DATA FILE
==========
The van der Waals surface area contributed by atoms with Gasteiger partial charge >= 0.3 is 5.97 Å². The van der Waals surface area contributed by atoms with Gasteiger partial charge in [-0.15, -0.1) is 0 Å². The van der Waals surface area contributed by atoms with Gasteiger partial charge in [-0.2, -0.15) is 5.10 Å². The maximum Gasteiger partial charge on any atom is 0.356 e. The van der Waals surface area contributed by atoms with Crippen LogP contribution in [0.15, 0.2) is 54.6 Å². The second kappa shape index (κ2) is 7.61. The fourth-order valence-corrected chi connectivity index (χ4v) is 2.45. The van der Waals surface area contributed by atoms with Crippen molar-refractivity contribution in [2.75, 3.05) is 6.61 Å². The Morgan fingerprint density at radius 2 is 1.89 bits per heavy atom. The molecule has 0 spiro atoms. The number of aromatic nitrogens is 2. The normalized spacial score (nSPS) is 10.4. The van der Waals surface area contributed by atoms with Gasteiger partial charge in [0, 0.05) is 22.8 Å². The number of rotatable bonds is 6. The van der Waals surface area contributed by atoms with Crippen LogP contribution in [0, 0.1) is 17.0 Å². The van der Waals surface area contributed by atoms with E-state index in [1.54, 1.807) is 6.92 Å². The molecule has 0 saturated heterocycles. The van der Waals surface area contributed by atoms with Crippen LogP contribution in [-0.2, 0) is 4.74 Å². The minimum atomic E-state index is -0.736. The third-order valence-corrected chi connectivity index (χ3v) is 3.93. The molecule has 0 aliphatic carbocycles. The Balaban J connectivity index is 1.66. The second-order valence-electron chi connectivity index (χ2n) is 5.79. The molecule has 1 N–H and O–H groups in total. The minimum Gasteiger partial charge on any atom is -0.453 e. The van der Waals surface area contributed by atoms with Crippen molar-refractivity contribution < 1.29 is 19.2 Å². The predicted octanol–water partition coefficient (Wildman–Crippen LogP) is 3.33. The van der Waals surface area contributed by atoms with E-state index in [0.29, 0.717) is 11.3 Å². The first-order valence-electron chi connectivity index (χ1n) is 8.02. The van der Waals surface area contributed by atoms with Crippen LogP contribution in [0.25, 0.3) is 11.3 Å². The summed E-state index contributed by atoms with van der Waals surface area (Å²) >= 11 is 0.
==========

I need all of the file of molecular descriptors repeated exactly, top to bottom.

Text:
The van der Waals surface area contributed by atoms with Gasteiger partial charge >= 0.3 is 5.97 Å². The van der Waals surface area contributed by atoms with Gasteiger partial charge in [-0.15, -0.1) is 0 Å². The van der Waals surface area contributed by atoms with Gasteiger partial charge in [-0.2, -0.15) is 5.10 Å². The maximum Gasteiger partial charge on any atom is 0.356 e. The van der Waals surface area contributed by atoms with Crippen LogP contribution in [0.15, 0.2) is 54.6 Å². The second kappa shape index (κ2) is 7.61. The fourth-order valence-corrected chi connectivity index (χ4v) is 2.45. The van der Waals surface area contributed by atoms with Crippen molar-refractivity contribution in [2.75, 3.05) is 6.61 Å². The Morgan fingerprint density at radius 2 is 1.89 bits per heavy atom. The molecule has 0 spiro atoms. The number of aromatic nitrogens is 2. The normalized spacial score (nSPS) is 10.4. The van der Waals surface area contributed by atoms with Gasteiger partial charge in [0, 0.05) is 22.8 Å². The number of rotatable bonds is 6. The van der Waals surface area contributed by atoms with Crippen LogP contribution in [0, 0.1) is 17.0 Å². The van der Waals surface area contributed by atoms with E-state index in [1.54, 1.807) is 6.92 Å². The molecule has 0 saturated heterocycles. The van der Waals surface area contributed by atoms with Crippen LogP contribution in [-0.2, 0) is 4.74 Å². The minimum atomic E-state index is -0.736. The third-order valence-corrected chi connectivity index (χ3v) is 3.93. The molecule has 0 aliphatic carbocycles. The Balaban J connectivity index is 1.66. The second-order valence-electron chi connectivity index (χ2n) is 5.79. The molecule has 1 N–H and O–H groups in total. The minimum Gasteiger partial charge on any atom is -0.453 e. The van der Waals surface area contributed by atoms with Crippen molar-refractivity contribution < 1.29 is 19.2 Å². The predicted octanol–water partition coefficient (Wildman–Crippen LogP) is 3.33. The van der Waals surface area contributed by atoms with E-state index in [0.29, 0.717) is 11.3 Å². The first-order valence-electron chi connectivity index (χ1n) is 8.02. The van der Waals surface area contributed by atoms with Crippen LogP contribution in [0.25, 0.3) is 11.3 Å². The summed E-state index contributed by atoms with van der Waals surface area (Å²) >= 11 is 0.